In response to John Warfield:
>>A question I pose is the following: In considering attempts to
systematize organizational change, is fractionation of activity by type
(create teams, build teams, change culture, solve problems) really
necessary? Is it possible that an overarching plan can do almost
everything at once, in which some things are targeted outcomes and others
are byproducts of applying well-designed processes?
I'm intrigued with the possibility you propose, but can not see how
"everything at once" can be accomplished, without at least the steps of
creating and building teams---as the unit in which change can be
operationalized---that's where we build understanding and commitment to
action. Perhaps we can forego the "change culture" and move right in to
"solve problems" as we create/build teams. Can you suggest an example
where we might compare approaches and then explore how a non-fractionated
process might work?
>>A second question is this: Do you really believe that there are no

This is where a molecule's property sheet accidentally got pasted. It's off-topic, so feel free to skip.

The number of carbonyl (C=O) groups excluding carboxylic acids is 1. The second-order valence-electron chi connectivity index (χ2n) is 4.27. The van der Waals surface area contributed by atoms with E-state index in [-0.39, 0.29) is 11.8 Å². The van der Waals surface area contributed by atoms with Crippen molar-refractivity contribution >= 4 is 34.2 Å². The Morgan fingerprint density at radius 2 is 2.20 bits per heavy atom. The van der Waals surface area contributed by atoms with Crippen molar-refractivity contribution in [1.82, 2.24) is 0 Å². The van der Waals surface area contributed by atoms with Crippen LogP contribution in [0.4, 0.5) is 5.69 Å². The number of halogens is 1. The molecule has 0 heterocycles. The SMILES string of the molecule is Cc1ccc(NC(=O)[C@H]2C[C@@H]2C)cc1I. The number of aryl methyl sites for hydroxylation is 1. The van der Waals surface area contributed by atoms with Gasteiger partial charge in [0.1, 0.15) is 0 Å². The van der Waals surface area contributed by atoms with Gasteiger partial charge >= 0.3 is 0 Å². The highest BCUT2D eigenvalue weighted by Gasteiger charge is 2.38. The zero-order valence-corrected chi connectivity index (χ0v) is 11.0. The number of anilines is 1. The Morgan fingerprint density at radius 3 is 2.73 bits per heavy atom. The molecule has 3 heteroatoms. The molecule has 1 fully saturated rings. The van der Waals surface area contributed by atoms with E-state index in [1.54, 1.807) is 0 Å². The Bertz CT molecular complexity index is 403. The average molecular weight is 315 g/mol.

prototypical instances of widespread achievement in this area, and that it
is more important to keep reinventing than it is to discover what has
broadly succeeded and become a practitioner rather than an
Hmm. Thanks for the challenge. I don't have any personal experience, but
then, I guess I've got a myopic viewpoint. What is your experience? And
please talk more about the "inventor-practioner."
I'm in the technology products business unit of a larger consulting
company---Co-Development International. The model they use in CDI is one
of developing capability within the client organization. I heard one
client say about our strategic sourcing approach; "you leave behind
expertise, not bodies."
-- Alexia Martin AlexiaM@aol.com